After a hot day throwing trash I report to county lockup. Sun-whipped and salty, I’m ready for some hours of self-reflection but instead get groaning and muttering from the adjoining cell. It comes from a man with a pencil neck and eyes the color of fresh concrete.
“No reason,” he says.
“To live,” he says.
“Right,” I say. “What’s your name?”
“Merr,” says the new man. Huddled in the corner, he’s stripped of his shoes and outfitted in a baggy orange jumpsuit.
I try again. The man despairs incoherently.
“Merr,” he says.
“Enough,” I say.
The next day is Day 173 of my work release, and the jailor, a former high school classmate, cracks wise for the 173rd day in a row. I was once voted most likely to conquer Wall Street. Now I throw trash for a living and serve time for suburban malfeasance.
I laugh along at my expense. I ridicule myself with vigor. Then, during a break in the derision, I ask about the new man.
Doctor gone wild, the jailor explains. Nine months for writing bogus scripts. Wife bolted for Key West with her art instructor. Suicide watch.
I cluck my tongue and shake my head. I mention the jailor’s prowess on the gridiron, such as it was, and his chest puffs visibly. I use this momentum to inquire about the possibility of an extra pillow.
The jailor barks and slaps me on the back with enough force to damage a vertebra.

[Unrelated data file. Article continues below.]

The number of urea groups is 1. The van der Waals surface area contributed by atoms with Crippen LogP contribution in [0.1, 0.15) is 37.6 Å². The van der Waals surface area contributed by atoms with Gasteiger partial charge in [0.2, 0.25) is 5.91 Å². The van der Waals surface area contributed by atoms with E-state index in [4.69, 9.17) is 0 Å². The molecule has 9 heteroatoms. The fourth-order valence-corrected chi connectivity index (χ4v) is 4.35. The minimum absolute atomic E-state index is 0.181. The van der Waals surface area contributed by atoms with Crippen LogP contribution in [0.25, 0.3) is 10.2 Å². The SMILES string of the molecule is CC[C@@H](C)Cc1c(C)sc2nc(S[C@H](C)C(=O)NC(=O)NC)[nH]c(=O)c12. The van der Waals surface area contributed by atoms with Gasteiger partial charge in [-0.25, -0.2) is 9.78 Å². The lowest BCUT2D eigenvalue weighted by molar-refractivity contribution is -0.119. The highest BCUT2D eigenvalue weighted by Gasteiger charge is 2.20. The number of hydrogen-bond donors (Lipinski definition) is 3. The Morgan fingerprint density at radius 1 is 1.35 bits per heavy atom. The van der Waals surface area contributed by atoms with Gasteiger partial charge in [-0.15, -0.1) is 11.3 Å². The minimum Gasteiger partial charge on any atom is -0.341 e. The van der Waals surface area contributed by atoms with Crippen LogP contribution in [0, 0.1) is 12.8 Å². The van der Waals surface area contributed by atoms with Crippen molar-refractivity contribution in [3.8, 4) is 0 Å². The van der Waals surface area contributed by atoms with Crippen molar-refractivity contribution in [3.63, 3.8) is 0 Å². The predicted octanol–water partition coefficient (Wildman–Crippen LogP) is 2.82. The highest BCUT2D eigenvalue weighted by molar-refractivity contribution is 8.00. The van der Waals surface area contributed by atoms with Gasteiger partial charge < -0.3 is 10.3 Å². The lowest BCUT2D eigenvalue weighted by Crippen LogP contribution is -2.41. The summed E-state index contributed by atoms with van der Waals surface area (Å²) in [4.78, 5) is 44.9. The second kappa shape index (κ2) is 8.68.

“In your fuckin’ dreams, garbage man.”
The man gets a plastic spoon with dinner. When the jailor has gone, he snaps it in half and puts a jagged piece in his wrist.
Repeatedly he jabs. Blood shimmies about, but not enough to matter.
Still, I scream for the jailor. This strikes me as good behavior.
The jailor lumbers in growling and cursing. He hammers the new man to the floor with a massive forearm and thumbs his radio.
“Man down,” he says.
The man comes back three days later, at dinner time. I’m contemplating a rubbery meatball and enjoying the silence.
“Help me,” he says, shivering.
I’m ready this time. I set the tray aside and remove the laces from my boots, toss them over. The man looks at me wide-eyed and then stands on the plastic chair and goes about tying the thick black laces together and attaching the single piece to the overhead sprinkler. He does this frantically, as if I might realize my mistake and summon the jailor.
The man fashions the loose end into a makeshift noose and wraps it around his slender neck. He steps off the chair. The cord goes taut, causing an opening of jaws and a silent gagging. He grabs at the laces as he twirls around, feet inches from the floor, but is unable to pull himself to safety. He attempts to stand on the chair but instead kicks it away in his agitated state.
His eyes meet mine, bulging. I stand pat, silent.
The man’s neck is compressed to the point that I could enclose it in one hand. His face is a vibrant shade of purple. He begins snapping back and forth, like a fish in a net, and after five or six of these spasms the laces break and he falls to the floor.
The man gasps and coughs. When he sits up, he looks at me briefly before settling his gray eyes on the bars. He stays that way for minutes, hours, just sitting and staring, moving only to rub his neck. What he doesn’t know is that I cut notches into the laces, dozens of razor-thin slits to weaken the fabric. I return to my meatball, now cold, and leave him to his self-reflection. This is more what I had in mind.